Like in Bible times, we have taken to crucifying people
By Barrack Muluka
| April 3rd 2021
We live in the age of crucifixion. From Abidjan to Addis Ababa, and from Beijing and Hong Kong, all the way to Jeddah and Kampala, powerful legal deceptions can jail you. In the corridors of power and in social media, the clarion call is, “Crucify him.”
The excitement in social media is especially in its element when concocting and broadcasting fake news. They fan it up at the speed of light. They embark on Palatine trials, that echo activities of 7 April, 30 Anno Domino. According to Biblical scholars, the 14th of Nissan in the Hebraic calendar, or the 7th of April in the Gregorian timeline, was the tragic night when Christ underwent sham trial.
Christ was shunted between Pontius Pilate and Herod, at the behest of accusations led by Caiaphas, the High Priest of Jerusalem. Also featured was the High Priest Emeritus Annas, who was also Caiaphas’ father-in-law. These men of God sent Christ to Pilate and through him to the crucifying mob.
We are reminded of sundry crucifixions in our times. We have taken to crucifying almost everybody, out of what can only be put down as bloodthirst. Asked why the New Testament mobs were screaming, “Crucify him,” we would be hard placed to find the answer. The four gospels do not mention any quarrel between the mobs and Christ. If anything, they mention a triumphal entry into the city of crucifixion. On Monday morning, the gallant entry rings with the razzmatazz of, “Hosana in the highest.” The Kingly Prince of Peace arrives in clouds of glory, music, dance and drama. On Friday night, the same mobs are shouting, “Crucify him!”
Grip of haters
The world lived in the grip of haters. People derived fulfillment from hate, for no apparent reason. They remind you of the Orwellian “two minutes of hate.” In the dystopian country called Oceania, people observe two minutes of hate in each hour. A telescreen on the wall shows footage of persons described as “the enemies of the state.” It is not clear how, exactly, they are enemies. But, it is sufficient that they are thus denominated. The nation must exercise two minutes of hate against them.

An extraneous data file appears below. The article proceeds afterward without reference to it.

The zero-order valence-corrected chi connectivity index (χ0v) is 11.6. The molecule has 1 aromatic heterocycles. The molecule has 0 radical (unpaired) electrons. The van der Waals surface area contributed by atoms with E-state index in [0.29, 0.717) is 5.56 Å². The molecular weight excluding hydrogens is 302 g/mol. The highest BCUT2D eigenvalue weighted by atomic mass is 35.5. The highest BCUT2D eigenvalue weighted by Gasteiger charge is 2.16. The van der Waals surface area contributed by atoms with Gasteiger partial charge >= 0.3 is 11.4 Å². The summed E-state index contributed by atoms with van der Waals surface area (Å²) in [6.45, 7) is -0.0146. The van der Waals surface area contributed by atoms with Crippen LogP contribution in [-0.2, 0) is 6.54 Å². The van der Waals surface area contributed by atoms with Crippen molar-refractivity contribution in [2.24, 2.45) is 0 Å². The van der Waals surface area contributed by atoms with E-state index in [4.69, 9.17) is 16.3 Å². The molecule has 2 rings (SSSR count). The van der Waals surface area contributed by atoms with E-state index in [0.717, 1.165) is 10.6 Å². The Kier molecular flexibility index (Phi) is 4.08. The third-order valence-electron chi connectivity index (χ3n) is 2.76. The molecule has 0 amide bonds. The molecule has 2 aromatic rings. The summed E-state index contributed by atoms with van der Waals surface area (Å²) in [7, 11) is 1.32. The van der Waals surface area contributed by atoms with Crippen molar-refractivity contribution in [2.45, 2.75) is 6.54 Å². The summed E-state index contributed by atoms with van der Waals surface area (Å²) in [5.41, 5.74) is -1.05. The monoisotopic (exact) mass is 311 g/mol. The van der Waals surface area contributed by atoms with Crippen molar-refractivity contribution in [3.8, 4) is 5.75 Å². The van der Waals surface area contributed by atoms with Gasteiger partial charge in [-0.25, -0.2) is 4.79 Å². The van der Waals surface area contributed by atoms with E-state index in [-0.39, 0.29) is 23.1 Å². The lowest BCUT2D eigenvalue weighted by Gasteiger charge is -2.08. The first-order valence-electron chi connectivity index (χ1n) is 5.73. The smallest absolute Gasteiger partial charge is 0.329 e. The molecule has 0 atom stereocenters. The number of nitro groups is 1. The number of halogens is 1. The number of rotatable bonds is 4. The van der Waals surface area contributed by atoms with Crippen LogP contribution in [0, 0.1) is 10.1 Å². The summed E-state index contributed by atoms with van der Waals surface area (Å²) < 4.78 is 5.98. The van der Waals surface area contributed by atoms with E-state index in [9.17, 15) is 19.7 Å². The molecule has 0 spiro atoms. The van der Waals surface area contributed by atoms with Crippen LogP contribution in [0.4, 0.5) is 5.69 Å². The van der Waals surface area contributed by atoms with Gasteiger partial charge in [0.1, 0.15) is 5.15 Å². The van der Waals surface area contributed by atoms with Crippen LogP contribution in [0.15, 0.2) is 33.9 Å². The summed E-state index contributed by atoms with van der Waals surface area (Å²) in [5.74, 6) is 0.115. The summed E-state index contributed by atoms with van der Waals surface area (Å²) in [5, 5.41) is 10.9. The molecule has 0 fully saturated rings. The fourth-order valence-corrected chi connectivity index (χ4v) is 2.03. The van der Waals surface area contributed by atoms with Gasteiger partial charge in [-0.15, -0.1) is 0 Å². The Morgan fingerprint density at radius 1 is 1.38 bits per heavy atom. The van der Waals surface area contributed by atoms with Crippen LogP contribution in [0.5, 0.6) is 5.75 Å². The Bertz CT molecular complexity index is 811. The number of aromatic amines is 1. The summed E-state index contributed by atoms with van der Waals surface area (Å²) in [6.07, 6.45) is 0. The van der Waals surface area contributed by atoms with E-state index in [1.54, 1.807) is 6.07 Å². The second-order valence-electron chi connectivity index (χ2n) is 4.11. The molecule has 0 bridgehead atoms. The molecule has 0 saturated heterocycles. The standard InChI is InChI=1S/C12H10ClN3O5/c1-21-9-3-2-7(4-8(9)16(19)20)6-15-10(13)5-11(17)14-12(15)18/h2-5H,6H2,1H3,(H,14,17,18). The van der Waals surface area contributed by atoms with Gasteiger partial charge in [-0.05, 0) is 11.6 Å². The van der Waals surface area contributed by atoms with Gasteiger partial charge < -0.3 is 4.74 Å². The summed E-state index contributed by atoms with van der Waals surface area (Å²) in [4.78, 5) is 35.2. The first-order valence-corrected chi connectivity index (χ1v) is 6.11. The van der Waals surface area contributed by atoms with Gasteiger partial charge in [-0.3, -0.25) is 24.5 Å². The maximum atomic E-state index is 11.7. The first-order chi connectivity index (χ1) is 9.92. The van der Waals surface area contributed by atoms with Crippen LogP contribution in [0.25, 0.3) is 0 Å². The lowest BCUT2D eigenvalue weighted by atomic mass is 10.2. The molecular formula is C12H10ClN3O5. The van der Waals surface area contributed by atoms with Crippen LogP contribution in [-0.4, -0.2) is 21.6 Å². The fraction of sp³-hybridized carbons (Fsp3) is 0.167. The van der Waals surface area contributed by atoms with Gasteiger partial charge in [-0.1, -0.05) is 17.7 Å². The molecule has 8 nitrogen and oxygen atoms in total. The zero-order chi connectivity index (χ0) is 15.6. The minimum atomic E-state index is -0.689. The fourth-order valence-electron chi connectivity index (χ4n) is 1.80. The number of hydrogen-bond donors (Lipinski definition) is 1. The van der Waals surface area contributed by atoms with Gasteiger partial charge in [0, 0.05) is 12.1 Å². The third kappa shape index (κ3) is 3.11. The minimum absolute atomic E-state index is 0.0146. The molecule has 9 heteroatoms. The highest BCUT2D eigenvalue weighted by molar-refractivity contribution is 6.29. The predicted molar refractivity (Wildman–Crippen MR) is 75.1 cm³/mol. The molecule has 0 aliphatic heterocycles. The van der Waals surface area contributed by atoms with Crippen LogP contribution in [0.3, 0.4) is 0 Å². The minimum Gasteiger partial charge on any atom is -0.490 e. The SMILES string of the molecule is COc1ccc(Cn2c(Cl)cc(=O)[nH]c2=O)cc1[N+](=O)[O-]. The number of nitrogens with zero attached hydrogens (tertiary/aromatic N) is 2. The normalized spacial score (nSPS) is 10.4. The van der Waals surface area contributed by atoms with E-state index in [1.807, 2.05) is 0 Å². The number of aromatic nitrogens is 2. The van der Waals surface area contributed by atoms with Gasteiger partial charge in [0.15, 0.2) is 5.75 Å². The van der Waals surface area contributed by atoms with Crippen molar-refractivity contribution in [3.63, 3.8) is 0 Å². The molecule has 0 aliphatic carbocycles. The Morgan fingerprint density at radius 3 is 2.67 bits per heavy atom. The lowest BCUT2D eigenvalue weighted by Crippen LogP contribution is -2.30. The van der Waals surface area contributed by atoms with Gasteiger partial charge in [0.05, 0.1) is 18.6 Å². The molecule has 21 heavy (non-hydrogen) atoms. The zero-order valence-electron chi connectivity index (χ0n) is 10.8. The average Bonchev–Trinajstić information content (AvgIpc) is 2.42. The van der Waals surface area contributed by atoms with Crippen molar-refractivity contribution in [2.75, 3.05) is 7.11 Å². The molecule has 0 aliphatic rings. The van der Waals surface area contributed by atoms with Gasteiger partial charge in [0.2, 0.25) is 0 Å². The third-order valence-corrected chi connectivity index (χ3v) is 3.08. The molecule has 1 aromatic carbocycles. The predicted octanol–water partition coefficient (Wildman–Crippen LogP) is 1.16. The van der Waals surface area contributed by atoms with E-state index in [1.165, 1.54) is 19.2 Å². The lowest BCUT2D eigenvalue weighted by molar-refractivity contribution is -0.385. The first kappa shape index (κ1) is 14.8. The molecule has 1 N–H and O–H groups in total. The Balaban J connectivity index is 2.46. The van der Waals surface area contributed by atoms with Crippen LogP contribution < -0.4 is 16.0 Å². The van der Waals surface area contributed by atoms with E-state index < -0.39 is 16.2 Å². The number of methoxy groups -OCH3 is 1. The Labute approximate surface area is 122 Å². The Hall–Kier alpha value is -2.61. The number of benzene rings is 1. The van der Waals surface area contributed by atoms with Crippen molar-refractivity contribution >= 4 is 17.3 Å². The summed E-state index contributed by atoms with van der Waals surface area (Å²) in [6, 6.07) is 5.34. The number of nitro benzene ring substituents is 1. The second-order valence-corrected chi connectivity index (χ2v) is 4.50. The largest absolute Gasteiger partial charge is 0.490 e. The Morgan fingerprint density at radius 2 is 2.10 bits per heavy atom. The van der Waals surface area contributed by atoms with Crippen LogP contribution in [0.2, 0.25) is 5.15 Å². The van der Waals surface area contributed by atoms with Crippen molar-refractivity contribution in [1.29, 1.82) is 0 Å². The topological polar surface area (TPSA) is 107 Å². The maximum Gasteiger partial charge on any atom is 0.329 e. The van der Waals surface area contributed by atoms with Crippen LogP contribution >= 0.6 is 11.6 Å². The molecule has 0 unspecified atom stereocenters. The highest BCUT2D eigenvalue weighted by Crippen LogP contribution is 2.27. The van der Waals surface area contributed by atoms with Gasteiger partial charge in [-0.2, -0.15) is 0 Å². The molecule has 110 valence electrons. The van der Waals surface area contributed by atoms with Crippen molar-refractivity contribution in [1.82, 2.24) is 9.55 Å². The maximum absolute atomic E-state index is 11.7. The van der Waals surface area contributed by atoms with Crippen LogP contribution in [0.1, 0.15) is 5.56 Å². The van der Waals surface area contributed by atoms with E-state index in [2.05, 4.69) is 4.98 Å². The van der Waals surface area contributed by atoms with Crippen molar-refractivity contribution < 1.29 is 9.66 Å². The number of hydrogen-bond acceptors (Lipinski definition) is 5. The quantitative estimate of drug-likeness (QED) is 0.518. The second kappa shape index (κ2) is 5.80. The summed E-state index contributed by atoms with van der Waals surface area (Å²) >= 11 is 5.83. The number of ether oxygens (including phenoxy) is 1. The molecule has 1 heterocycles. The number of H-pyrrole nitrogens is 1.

Why would the State take the nation through such experience? Diversionary catharsis. That extreme change of feeling that comes through a form of discharge, or cleansing. A childhood friend once aptly explained catharsis. She said it was the experience that comes after emptying of bowels, after circumstances have forced you to hold tightly on to them, almost to explosion point. Mercifully, you get the moment and place to discharge them. A fresh feeling of cheerful relief and freshness overcomes you. You are renewed and restored, even by the emptying of the alimentation system.
Political hucksters and online trollers are relieved through the discharge of internal dirt. Hence, in the season of Easter, we are reminded of the collective emptying in Jerusalem in 30 AD. It was a discharge of emotions by a people who had no reason to hate. Luke’s gospel has some very telling anecdotes. In the 23rd chapter, we read, among other texts, “When they came to the place called the Skull, they crucified him . . . the people stood watching and the rulers even sneered at him. They said, ‘He saved others, let him now save himself, the Lord’s Messiah, the chosen one.’”
Even high up there, in royal palaces, they crave catharsis. They will vent their pent-up emotions on people who have not wronged them, persons who have no quarrel with them. “The soldiers also came up and mocked him. They offered him wine vinegar and said, ‘if you are the King of the Jews, save yourself.’”
Then, as today, criminals who should be in prison are among the loudest. “One of the criminals who hung there hurled insults at him. “Aren’t you the Messiah? Save yourself and save us?’”
Mercifully, Easter also reminds us that good people will be found, even in the midst of crucifixion-minded mobs. “A large number of people followed him, including men and women who mourned and wailed for him. Jesus turned and said to them, ‘Daughters of Jerusalem, do not weep for me; weep for yourselves and for your children.’”
Then there is where it is written, of insult hauling holier-than-thou criminals, “But the other criminal rebuked him. ‘Don’t you fear God? We are justly punished, for we are getting what our deeds deserve. But this man has done nothing wrong.’”
When the Lord has given up the ghost, terrible things happen. There is darkness at noon, an earthquake, and ripping of the curtain of the temple. A Roman soldier who has studiously followed the goings-on becomes the very first person to accept Christ, even before the resurrection, “Truly, this man was the son of God,” he says.
A man called Joseph of Arimathea secures permission to inter the body. “Going to Pilate, he asked for the body of Jesus. He took it down, wrapped it in linen and placed it in a tomb . . . in which nobody had yet been laid.”
It’s up to each of us to decide where we are in this catharsis – to curse or to bless. Have a happy Easter.
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